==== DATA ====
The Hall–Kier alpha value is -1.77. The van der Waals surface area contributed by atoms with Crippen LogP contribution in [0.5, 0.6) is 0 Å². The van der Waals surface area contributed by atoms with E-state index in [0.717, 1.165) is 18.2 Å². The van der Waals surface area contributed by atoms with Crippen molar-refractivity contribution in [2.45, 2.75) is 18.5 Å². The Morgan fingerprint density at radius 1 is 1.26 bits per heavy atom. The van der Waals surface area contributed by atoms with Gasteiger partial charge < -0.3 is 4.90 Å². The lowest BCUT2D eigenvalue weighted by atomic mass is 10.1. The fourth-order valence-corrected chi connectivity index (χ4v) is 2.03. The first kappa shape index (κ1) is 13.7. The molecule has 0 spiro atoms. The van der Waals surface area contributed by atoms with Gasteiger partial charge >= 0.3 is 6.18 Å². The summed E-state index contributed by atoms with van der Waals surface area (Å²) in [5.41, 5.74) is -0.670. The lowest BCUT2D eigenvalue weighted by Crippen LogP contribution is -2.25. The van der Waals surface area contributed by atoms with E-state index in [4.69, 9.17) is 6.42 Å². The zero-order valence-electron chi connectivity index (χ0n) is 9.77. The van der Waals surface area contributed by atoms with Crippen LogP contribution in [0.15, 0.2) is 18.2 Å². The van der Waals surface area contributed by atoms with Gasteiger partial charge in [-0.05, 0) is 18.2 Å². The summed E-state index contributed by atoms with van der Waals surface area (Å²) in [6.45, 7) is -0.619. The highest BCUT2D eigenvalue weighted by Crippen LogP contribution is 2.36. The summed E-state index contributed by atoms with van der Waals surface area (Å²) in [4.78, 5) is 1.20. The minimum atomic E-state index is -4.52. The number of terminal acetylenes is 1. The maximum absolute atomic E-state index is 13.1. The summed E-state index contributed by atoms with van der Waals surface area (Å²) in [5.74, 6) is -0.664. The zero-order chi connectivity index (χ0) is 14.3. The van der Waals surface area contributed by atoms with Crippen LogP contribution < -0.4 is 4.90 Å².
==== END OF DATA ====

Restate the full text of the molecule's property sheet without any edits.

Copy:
The Hall–Kier alpha value is -1.77. The van der Waals surface area contributed by atoms with Crippen LogP contribution in [0.5, 0.6) is 0 Å². The van der Waals surface area contributed by atoms with E-state index in [0.717, 1.165) is 18.2 Å². The van der Waals surface area contributed by atoms with Crippen molar-refractivity contribution in [2.45, 2.75) is 18.5 Å². The Morgan fingerprint density at radius 1 is 1.26 bits per heavy atom. The van der Waals surface area contributed by atoms with Gasteiger partial charge < -0.3 is 4.90 Å². The lowest BCUT2D eigenvalue weighted by atomic mass is 10.1. The fourth-order valence-corrected chi connectivity index (χ4v) is 2.03. The first kappa shape index (κ1) is 13.7. The molecule has 0 spiro atoms. The van der Waals surface area contributed by atoms with Gasteiger partial charge >= 0.3 is 6.18 Å². The summed E-state index contributed by atoms with van der Waals surface area (Å²) in [5.41, 5.74) is -0.670. The lowest BCUT2D eigenvalue weighted by Crippen LogP contribution is -2.25. The van der Waals surface area contributed by atoms with E-state index in [4.69, 9.17) is 6.42 Å². The zero-order valence-electron chi connectivity index (χ0n) is 9.77. The van der Waals surface area contributed by atoms with Crippen LogP contribution in [0.15, 0.2) is 18.2 Å². The van der Waals surface area contributed by atoms with Gasteiger partial charge in [-0.05, 0) is 18.2 Å². The summed E-state index contributed by atoms with van der Waals surface area (Å²) in [6.45, 7) is -0.619. The highest BCUT2D eigenvalue weighted by Crippen LogP contribution is 2.36. The summed E-state index contributed by atoms with van der Waals surface area (Å²) in [4.78, 5) is 1.20. The minimum atomic E-state index is -4.52. The number of terminal acetylenes is 1. The maximum absolute atomic E-state index is 13.1. The summed E-state index contributed by atoms with van der Waals surface area (Å²) in [5.74, 6) is -0.664. The zero-order chi connectivity index (χ0) is 14.3. The van der Waals surface area contributed by atoms with Crippen LogP contribution < -0.4 is 4.90 Å².